Gunpla and Photography 1

Let’s face it- “Aesthetically awesome Gundam models” isn’t exactly what this blog is known for ^^;. As some of you probably know by now, this blog focuses on photoshooting the Gunplas more than anything else in hopes of providing a throughout picture of a Gundam model’s aesthetics and capabilities… and is probably one of the main reasons why most of you are here ^^;. I wanna take this time to share some thoughts on one of the biggest aspects of this blog, the photography and the photographer.

Now if I were to say “I suck at taking pictures!” or something like that (to be “humble” ya know?) then I’m flat out lying. I do not think my pictures suck but honestly, I do not think they are great either. Obviously there is always general improvements with “practice makes perfect” but  I am aiming to achieve a very specific quality out of my photos that I’ve yet to see myself accomplished. Will talk about that right below.

While I might not always be satisfied with my photoshoots, I do have a fair share of “favorites” which you see in this post. The look I mainly want to achieve is something like you see in Keita’s work. Clean, sharp, vibrant and you can see EVERYTHING! I feel my photos are a bit… too bright and saturated o_O. Been working on it and slowly but surely, I am getting the result I wanted. The closest I’ve gotten with the quality I’m talking about was with my GFFMC RX-78-2 Gundam Ver. Ka.

Let’s talk about Photography in general now. Some think that if you have a good camera then you can automatically take good pictures… I almost want to call them “idiots” but I’ll just respectfully disagree.  In my opinion, the camera and photographer needs to be as one! Someone who has never held a camera probably can’t make full use of an SLR and a pro will be sorely disappointed with a camera phone. A photo quality depends only so much on the camera and the rest on the person taking the photo. One needs at least some experience before shelling out the dough for a pricey camera- I say this because I hear one too many times people with no skills using their SLR on full auto and complaining the camera and photos suck. I outgrew my Canon SX100 point-and-shoot but I think it’ll be awhile before I can even squeeze out half of the potential in my XSi ^^.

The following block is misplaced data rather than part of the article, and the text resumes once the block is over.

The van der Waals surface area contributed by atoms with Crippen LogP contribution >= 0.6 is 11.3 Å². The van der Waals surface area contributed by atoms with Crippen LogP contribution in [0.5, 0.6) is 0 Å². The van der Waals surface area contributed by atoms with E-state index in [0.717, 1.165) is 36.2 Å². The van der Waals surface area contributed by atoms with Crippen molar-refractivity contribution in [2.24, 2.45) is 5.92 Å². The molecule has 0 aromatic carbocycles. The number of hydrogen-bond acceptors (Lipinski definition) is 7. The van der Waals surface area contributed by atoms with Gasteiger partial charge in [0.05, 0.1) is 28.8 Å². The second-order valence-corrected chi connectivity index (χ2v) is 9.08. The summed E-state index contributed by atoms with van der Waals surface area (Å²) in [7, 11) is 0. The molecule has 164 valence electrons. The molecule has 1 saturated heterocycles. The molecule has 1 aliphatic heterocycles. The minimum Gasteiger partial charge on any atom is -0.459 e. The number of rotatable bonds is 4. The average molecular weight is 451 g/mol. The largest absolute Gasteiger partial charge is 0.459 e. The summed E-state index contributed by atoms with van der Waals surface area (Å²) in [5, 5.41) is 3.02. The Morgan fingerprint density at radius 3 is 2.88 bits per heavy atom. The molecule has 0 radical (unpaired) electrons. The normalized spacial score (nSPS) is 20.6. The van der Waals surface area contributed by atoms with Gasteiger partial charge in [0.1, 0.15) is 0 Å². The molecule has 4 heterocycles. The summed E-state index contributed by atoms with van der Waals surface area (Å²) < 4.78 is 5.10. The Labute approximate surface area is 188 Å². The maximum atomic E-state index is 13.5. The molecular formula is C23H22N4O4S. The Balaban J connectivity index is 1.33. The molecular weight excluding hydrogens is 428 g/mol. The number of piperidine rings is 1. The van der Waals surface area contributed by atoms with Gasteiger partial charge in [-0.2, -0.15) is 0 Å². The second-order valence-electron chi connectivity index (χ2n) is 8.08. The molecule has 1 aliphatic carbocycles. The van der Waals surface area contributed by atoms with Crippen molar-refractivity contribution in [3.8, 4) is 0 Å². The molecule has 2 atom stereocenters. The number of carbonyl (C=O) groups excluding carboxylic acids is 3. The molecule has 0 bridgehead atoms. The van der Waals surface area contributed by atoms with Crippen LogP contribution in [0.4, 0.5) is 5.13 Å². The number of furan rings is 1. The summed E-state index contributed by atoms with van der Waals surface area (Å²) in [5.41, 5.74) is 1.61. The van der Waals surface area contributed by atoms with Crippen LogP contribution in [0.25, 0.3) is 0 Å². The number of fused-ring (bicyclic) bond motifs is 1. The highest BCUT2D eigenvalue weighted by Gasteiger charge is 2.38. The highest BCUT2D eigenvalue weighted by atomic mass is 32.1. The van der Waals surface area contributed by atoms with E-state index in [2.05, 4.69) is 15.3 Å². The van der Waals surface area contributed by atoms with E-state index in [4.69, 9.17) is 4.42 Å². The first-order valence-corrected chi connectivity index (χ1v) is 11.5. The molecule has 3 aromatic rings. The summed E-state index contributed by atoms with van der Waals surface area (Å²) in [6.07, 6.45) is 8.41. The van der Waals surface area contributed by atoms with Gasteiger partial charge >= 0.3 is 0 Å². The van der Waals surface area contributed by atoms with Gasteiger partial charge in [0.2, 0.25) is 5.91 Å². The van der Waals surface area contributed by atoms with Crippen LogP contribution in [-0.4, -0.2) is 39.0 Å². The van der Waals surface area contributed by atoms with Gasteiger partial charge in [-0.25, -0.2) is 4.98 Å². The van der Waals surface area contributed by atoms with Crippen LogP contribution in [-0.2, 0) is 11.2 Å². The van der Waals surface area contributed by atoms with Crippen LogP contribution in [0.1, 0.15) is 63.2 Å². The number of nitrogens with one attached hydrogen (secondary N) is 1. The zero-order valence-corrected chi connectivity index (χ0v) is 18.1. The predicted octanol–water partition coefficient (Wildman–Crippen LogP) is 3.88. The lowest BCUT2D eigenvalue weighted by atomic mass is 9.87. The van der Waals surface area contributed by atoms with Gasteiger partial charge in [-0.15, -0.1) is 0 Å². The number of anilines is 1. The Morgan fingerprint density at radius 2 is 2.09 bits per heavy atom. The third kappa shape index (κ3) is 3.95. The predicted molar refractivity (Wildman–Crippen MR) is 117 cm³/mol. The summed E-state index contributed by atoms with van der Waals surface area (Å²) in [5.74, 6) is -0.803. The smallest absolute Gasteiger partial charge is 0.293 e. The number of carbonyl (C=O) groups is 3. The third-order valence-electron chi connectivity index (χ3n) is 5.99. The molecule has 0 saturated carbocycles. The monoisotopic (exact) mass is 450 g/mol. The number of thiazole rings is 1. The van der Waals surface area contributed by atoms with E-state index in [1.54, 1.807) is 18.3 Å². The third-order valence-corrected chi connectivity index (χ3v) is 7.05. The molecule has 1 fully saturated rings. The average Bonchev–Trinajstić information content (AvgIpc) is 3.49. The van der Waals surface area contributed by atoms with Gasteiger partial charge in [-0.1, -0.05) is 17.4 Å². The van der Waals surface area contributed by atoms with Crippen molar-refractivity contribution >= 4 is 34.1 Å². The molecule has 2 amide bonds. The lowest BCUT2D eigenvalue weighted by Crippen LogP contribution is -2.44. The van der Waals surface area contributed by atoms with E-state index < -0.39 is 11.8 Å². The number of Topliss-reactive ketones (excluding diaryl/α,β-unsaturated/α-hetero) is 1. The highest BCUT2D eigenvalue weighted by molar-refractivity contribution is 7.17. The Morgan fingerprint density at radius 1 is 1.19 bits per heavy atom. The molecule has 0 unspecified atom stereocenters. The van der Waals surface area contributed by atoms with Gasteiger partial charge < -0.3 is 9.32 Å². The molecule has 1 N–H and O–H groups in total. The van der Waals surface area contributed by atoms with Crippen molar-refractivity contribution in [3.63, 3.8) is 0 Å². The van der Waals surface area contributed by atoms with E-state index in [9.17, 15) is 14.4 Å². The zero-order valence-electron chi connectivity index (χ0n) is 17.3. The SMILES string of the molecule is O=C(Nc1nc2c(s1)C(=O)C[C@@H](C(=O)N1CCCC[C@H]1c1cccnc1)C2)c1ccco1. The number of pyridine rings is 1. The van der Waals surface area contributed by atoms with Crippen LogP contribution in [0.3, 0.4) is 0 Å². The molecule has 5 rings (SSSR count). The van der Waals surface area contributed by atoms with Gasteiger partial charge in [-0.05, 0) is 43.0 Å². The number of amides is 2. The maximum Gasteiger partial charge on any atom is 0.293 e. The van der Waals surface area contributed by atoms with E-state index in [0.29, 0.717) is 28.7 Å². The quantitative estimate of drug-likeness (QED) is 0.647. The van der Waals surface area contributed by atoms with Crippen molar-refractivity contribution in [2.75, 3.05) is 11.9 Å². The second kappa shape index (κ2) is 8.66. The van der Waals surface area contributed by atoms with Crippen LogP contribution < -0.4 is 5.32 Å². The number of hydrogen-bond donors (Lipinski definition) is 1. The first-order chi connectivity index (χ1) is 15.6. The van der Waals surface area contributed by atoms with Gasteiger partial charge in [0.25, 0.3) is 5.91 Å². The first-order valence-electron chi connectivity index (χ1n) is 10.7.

There is obviously a lot more to photoshooting than just picking up the camera and shoot. I’ll cover more on Gunpla photoshooting in Part 2 as this post is becoming tl;dr ^^;. I’ll continue with Part 2 another day on how I photoshoot my Gundam models while providing some tips and tricks that will hopefully be useful to some of you who are also into photoshooting their Gundam models. This post is to “open up the doors” for everyone to know what’s to come… and for me to get an idea on who’s interested before I go ahead and type up stuff that’ll put everyone to sleep ^^;. Photoshooting your Gundam models can be fun!

Oh yea… 400th post! o_o

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23 thoughts on “Gunpla and Photography 1

  1. I’m coming back to this entry after having my used a camera a few times, recently. And with a tripod, finally. I think I come with an appreciation of the hobby in both the building and photo-taking, as I try to make good use of my camera while it still works.
    I don’t know all the inner-workings of my Kodak EasyShare camera (especially in comparison to my basic knowledge of my preferred paint program of choice), but I’ve managed to make pretty decent use out of it, and when taking rapid-fire shots of the model in hoping something good would come out of it, I get a pretty decent or good one that can easily define my model’s panel lines, seams, and nubs. And it has worked for me. Yeah, sure, I have a paint program and I crop stuff and sometimes do things with images, but I try to keep the photo intact while touching it up here and there (but not by much).

    But I think I’ve taken a photo that I dare say is one of my best (if not the) thus far… At least when it comes to Gunpla, of course. It makes me wonder if luck is a big factor in taking a good photo. I guess it’s definitely so for a decent amateur like myself, since your words about the photographer and camera having to be one are ringing as true in my try at this, Z.

  2. I’ve been making reviews using point-and-shoot cameras too before migrating to dslr last year.

    btw, since the beginning i have been wondering what lens are using and now you’ve showed it. Nice lens you have! (EF-s 60mm f/2.8 macro) :)

    Cheers,
    séeput

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